More than third of taxi licences handed out in Borders last year given to drivers with criminal records

Scottish Borders Council's Newtown headquarters.
Scottish Borders Council's Newtown headquarters.

Council chiefs in the Borders are still handing out taxi licences to applicants with criminal records, latest figures confirm.

A freedom of information request submitted last year revealed that nearly half of all licences handed out in 2017 were given to people with a criminal past, including convictions for housebreaking, fire-raising, theft and a host of motoring offences. 

One licence holder had even been convicted of indecent exposure twice, and another had a criminal record for carrying a pistol in public.

Speeding accounted for a large proportion of the convictions, but many were for more serious road offences such as drink-driving and getting behind the wheel without a licence or insurance or while disqualified.

Several licence holders had also been convicted of offences of violence such as assault, domestic abuse and assaulting a police officer. One driver had been convicted of assault four times, it was revealed.

A follow-up freedom of information request has revealed that since that information was released, Scottish Borders Council has continued to grant licences to individuals with criminal convictions. 

The local authority handed out 314 new and renewed taxi drivers’ licences in 2018, 114 of them to cabbies with criminal records, and it has granted another 138 so far this year, 47 to applicants previously in trouble with the law. 

A council spokesperson said: “As set out in the protocol and as required by the 1982 Civic Government (Scotland) Act, all applications are referred to Police Scotland.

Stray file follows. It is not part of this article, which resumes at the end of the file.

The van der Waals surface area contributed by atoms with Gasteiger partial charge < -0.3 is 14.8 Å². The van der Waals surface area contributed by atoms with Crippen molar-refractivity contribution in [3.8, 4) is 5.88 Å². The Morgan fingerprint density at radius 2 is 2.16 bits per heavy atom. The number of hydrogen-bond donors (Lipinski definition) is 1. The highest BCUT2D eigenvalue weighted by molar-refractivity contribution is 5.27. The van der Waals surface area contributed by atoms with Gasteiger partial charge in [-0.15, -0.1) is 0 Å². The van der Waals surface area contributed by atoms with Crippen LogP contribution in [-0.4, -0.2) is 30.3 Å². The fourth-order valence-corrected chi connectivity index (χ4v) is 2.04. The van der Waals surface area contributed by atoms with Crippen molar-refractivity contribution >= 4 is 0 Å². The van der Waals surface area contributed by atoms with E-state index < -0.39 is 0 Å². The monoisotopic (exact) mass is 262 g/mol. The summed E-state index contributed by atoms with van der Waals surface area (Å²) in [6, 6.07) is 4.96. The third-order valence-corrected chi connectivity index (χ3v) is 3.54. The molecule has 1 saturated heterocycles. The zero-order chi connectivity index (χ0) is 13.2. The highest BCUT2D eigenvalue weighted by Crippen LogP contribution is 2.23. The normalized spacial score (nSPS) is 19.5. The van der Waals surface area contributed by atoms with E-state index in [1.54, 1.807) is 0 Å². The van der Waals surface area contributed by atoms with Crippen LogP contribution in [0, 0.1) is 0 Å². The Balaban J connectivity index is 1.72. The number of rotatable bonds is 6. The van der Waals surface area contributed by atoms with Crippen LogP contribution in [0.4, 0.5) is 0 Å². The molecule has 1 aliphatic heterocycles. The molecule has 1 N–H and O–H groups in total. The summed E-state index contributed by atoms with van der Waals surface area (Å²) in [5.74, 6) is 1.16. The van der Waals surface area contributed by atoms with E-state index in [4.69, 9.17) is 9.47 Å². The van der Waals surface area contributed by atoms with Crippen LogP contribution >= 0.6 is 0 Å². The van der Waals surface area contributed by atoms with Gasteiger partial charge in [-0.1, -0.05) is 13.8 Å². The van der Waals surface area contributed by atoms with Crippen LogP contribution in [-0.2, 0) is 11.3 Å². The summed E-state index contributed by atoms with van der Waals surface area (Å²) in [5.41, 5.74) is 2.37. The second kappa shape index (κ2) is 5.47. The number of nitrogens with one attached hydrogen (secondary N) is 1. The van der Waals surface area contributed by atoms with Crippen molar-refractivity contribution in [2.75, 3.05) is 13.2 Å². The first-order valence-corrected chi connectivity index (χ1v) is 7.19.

“There are no set criteria, and each application is considered on its individual merits. This includes applications for renewal.

“Any taxi licence with a conviction has at some point been considered by the licensing committee. 

“The bulk of those licences issued are renewals where there have been no new convictions. For example, a licence is granted by the committee after it has considered an applicant’s previous convictions.

“If the same applicant has no further convictions, there is no basis for the committee to consider their renewal application.

“For more serious offences, it is likely that the police would object to any application, which would then need to be considered by the licensing committee.

“The committee would look at the details of the circumstances of the offence and would take into account how long ago the conviction took place.

“Committee members will also consider other matters such as how they have addressed their offending behaviour, such as attending counselling, or whether the applicant has shown remorse.

“In all applications, it is open to the committee to grant a licence for a lesser period, while the police also have the ability to request a suspension or a withdrawal of a licence should the licence holder’s conduct cause them concern.”

However, the council refuses to allow press or public scrutiny of meetings at which taxi licences are to be discussed as it claims the need to protect the confidentiality of applicants outweighs the right of the public to know about them, regardless of whether their applications are successful or not.